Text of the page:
Milwaukee Puts Ribbons Over Brooms


Due to circumstances entirely within the city of Milwaukee’s control, it can’t afford to fix potholes in city streets and it certainly won’t pay to repair the damage to at least 45 cars caused by those potholes so far this year. The circumstances are that, instead of fixing streets, the city decided to blow $123 million on a 2.1-mile streetcar line.

Nor will it have money for fixing potholes in the future. That’s because the Democratic National Convention is going to be held in Milwaukee next summer, and the city plans to blow another $28 million building a 0.4-mile extension of the streetcar line beyond the convention center — a convention center, by the way, whose expansion is costing the city $247 million to $277 million.

Defenders of the streetcar protest that it is being paid for out of tax-increment financing (TIF), which Politifact seems to think is free money. In fact, since any new development in a TIF district would have happened without the TIF — all the TIF does is influence the location — TIF does not produce new tax dollars; it just diverts dollars that should have gone to schools, streets, and other city services to subsidize the development.

Politifact also says a claim that the streetcar is a “1900s-style trolley” is only half true because the streetcars will be “modern.” So they are saying they could put a Lamborghini body on a Model-T Ford and call it “modern.”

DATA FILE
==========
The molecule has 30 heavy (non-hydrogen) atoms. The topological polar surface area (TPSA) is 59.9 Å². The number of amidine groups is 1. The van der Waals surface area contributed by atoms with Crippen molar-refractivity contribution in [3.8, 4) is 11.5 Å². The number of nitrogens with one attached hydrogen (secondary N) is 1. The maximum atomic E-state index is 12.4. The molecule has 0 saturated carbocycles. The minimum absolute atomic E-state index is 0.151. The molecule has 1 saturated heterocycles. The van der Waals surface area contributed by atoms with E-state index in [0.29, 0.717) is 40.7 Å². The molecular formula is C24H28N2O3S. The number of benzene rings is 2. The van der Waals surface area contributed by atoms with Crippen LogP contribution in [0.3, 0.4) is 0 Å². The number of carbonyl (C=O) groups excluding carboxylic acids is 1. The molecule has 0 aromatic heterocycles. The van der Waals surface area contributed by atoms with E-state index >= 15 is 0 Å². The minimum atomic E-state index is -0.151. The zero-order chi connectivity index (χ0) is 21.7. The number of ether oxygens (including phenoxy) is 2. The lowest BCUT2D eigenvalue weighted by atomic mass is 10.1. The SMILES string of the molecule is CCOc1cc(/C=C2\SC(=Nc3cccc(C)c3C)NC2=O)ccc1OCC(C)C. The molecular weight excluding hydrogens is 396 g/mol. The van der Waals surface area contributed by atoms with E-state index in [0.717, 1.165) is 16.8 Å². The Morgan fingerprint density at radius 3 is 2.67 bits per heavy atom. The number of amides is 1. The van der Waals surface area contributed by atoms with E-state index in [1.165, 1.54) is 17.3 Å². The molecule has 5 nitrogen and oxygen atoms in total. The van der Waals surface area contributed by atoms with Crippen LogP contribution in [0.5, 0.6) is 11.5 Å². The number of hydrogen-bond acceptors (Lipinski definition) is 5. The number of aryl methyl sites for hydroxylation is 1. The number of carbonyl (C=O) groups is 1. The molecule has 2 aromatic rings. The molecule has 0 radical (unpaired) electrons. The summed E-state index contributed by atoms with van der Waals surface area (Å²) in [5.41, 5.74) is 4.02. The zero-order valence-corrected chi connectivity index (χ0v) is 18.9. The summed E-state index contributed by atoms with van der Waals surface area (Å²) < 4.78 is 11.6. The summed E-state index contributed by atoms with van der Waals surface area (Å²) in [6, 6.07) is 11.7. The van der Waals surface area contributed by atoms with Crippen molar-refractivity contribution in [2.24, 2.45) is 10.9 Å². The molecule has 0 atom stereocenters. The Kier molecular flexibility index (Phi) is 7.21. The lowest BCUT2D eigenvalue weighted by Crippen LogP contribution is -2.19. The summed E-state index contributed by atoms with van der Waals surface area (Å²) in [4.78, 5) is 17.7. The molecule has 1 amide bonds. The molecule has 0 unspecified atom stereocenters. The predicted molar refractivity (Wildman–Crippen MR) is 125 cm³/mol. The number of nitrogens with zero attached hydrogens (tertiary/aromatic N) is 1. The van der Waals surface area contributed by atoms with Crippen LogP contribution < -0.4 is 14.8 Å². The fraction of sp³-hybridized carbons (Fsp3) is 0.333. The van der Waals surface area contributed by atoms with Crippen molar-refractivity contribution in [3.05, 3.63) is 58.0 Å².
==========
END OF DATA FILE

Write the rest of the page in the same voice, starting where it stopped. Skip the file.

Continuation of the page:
In fact, the Antiplanner would rate calling the streetcar a “1900s-style trolley” a half-truth as well; it’s really an 1880s-style trolley with a 1930s-style streamlined body. Like the 1880s streetcars, its average speed is only about 7.4 miles per hour, as it takes 17 minutes to travel 2.1 miles. That’s hardly “modern.”

The city considers the streetcar a great success because it has carried 2,100 riders a day since it opened last November. With 144 trips per day, that’s fewer than 15 riders per trip. Some transit agencies would seriously consider dropping a bus line that carried that few riders.

In any case, Milwaukee once again proves that politicians put ribbons over brooms; that is, they would rather spend money on new projects than maintain existing infrastructure. It will be a sad day if Congress ever does pass a $2 trillion infrastructure bill, as it will probably fund a lot of new infrastructure that we don’t need and won’t be able to afford to maintain while our existing infrastructure will continue to deteriorate.

This piece originally appeared on The Antiplanner.

Randal O’Toole is the director of the Independence Institute’s Transportation Policy Center and author of the recent book, Romance of the Rails: Why the Passenger Trains We Love Are Not the Transportation We Need.

Photo: The Milwaukee streetcar trundles through the city at an average speed of 7.4 miles per hour. Flickr photo by David Wilson.